|dawn on the road to Bukit Hantu|
I do the Kuala Lumpur to Singapore commute a lot by car. Having a home in KL and a work-base in Singapore means I'm often doing the return trip on a weekly basis. Door-to-door it's almost exactly 400km. That's using the most direct way via the highway which was built for the purpose and goes straight through the more densely-populated western side of the peninsula.
Given the task of coming up with a challenging route on a bicycle that provides stimulating surroundings, good food and rest points, and yet avoids the urban areas, we decided that the best option was to route it down the less-frequented eastern coast. This meant the overall distance would be around 500km. We decided it was probably better initially to aim to do it in 3 days - to test the waters, so-to-speak. It also made more sense to do it southbound from KL into Singapore, even though the more interesting riding was at the KL end, it's just that most of the group would be at work in Singapore the following morning.
|route profile of stage 1|
Day 1 from Ampang in the east of KL involved the longest stage at 180km. Necessary to get us through to somewhere with the infrastructure to give us a bed and food amidst the eternal oil-palm estates that make up the majority of this part of the state of Pahang. En route we had an initial 50km involving 3 main hills - virtually all the climbing of the day - followed by a remaining 130km of moderately rolling terrain.
The start of this ride goes through some of the most stunning scenery I know. Though I've been riding these roads for the past 20 years, I can never take this kind of raw jungle beauty completely for granted. From the climb out of Ampang with it's panorama of the city, through Bukit Hantu with it's sharp gradients, and on through the lush jungle over Genting Peras, you are treated to idyllic cycling territory and very little traffic.
From the triple-peak of Genting Peras there's a great, fast descent on good road surfaces back down towards (albeit minimal) signs of village life and our second-breakfast stop at 50km. Kampong fried rice and coffee!
The subsequent long roll took us first through Kuala Klawang and then on through more jungle, farmland, and several other towns and villages until we stopped for lunch just before hitting the long, straight link that cuts directly eastwards through the intense dark green of the eternal oil-palm estates.
From there on the deviation from a straight line was mostly in the vertical plane. Long rolling straights through densely palm-covered landscape. By now the toll of the first 50k of hills was starting to affect stamina, and we rolled into the day's destination town with little more than fumes left in the tank. The good news was it hadn't rained; the bad news was: we were cooked!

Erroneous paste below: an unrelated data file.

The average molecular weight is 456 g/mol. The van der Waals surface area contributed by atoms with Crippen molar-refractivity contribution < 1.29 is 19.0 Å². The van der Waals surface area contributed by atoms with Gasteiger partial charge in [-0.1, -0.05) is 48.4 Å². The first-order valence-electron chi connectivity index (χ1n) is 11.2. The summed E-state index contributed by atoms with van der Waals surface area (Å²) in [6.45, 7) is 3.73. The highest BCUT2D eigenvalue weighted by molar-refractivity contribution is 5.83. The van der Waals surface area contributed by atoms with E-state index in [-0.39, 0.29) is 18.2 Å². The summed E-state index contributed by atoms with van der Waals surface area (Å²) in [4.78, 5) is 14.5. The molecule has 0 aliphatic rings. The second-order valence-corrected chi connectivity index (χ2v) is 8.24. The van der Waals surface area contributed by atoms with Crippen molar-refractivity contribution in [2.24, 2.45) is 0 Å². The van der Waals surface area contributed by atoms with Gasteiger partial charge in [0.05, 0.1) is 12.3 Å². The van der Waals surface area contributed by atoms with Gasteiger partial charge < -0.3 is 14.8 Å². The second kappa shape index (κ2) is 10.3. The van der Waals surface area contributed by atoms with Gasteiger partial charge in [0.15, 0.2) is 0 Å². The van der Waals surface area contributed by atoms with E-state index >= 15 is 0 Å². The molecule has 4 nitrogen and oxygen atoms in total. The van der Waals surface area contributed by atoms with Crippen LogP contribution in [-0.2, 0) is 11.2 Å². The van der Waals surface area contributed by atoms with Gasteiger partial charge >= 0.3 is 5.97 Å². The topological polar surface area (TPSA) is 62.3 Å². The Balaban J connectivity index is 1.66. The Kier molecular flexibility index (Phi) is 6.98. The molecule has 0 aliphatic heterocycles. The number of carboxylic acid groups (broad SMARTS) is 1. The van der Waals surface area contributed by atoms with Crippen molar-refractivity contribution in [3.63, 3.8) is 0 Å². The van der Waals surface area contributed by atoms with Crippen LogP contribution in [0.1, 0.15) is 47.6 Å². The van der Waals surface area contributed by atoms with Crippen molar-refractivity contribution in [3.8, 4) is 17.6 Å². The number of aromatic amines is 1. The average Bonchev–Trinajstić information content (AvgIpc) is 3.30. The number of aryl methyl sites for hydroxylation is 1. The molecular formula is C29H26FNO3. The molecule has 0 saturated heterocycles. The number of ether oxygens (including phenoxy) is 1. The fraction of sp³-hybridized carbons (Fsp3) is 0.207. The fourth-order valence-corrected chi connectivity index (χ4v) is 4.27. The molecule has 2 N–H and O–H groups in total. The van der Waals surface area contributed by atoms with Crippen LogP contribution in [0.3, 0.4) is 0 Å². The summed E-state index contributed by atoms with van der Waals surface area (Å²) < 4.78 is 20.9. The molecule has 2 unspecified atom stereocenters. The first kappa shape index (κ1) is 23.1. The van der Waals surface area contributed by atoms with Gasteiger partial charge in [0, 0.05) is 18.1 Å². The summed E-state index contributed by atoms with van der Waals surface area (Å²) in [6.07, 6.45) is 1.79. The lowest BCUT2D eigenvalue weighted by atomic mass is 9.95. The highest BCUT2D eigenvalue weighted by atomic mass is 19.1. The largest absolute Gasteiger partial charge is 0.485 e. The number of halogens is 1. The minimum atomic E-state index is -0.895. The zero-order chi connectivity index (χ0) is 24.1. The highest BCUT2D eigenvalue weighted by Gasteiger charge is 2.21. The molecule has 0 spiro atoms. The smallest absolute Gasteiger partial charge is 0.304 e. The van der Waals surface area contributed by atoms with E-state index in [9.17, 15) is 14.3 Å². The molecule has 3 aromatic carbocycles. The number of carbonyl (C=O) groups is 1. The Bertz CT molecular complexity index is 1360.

Nothing that some cold drinks, beef Satay and consecutive orders of most of the rice and noodle dishes on the menu at the local food court won't put right. We hit the sack shortly afterwards since there wasn't much going on by way of amusement in this remote little town besides eating.
The next morning saw us drag ourselves onto the road with dead legs at around 8 after delaying the start with a few extra coffees. 160km of rolling awaited us. The initial trajectory was northeast on the Kuantan road until we hit the Mersing road around 30km in. From there it was a nicely varied 50km or so until we hit the coast road and lunch at Kuala Rompin. Chicken rice and wantan mee....we definitely raised a few eyebrows with double orders of food, but it was devoured in a few minutes, and was probably all but digested before we hit the road again.
Mersing, the day's destination, is a fairly well-appointed town with all the things one needs for a good after-ride afternoon. We arrived about 2pm after making some pretty good progress (helped by the extra rice and noodles....oh, and a tailwind). Afternoon recovery-tea was Singapore noodles with sweet-and-sour ribs followed by cendol. The nap was quickly followed by a fairly sumptuous dinner at one of the local red-table-cloth places. Steamed Garouper Teochew style with stuffed squid, wild boar curry, and beer.
You may have noticed that food starts to play more of a central role as a ride like this progresses!
Day 3 had us out a little later than planned but we made good progress on our continued journey down the coastline. We lucked-upon a great Nasi Lemak about 70k into the ride and thereafter also came across some great local fruit stalls. All good fuel keeping the hammer-fest in full swing!
Unfortunately the urban realities started to catch up with us again as we neared the city of Johor Bahru, especially with the school-holiday traffic, and since we had decided to take the more direct, rather than more scenic, route for the last stretch to meet our deadline, we inevitably found ourselves in heavy traffic nearing the causeway.
Our deadline was the urgent matter of some friends with a bottle of champagne and appropiate recovery food (french fries) waiting for us at the Soon Watt shop in Singapore's Changi Road. It was a great welcome to have waiting for us, and made the return to city streets that little bit more bearable. Thanks Mave and Suren!
So now that we've done it in 3 days, the plan is to do it next in 2. That may be a month or 2 away but there will be 3 guaranteed participants :)
After that, there's only one option left.......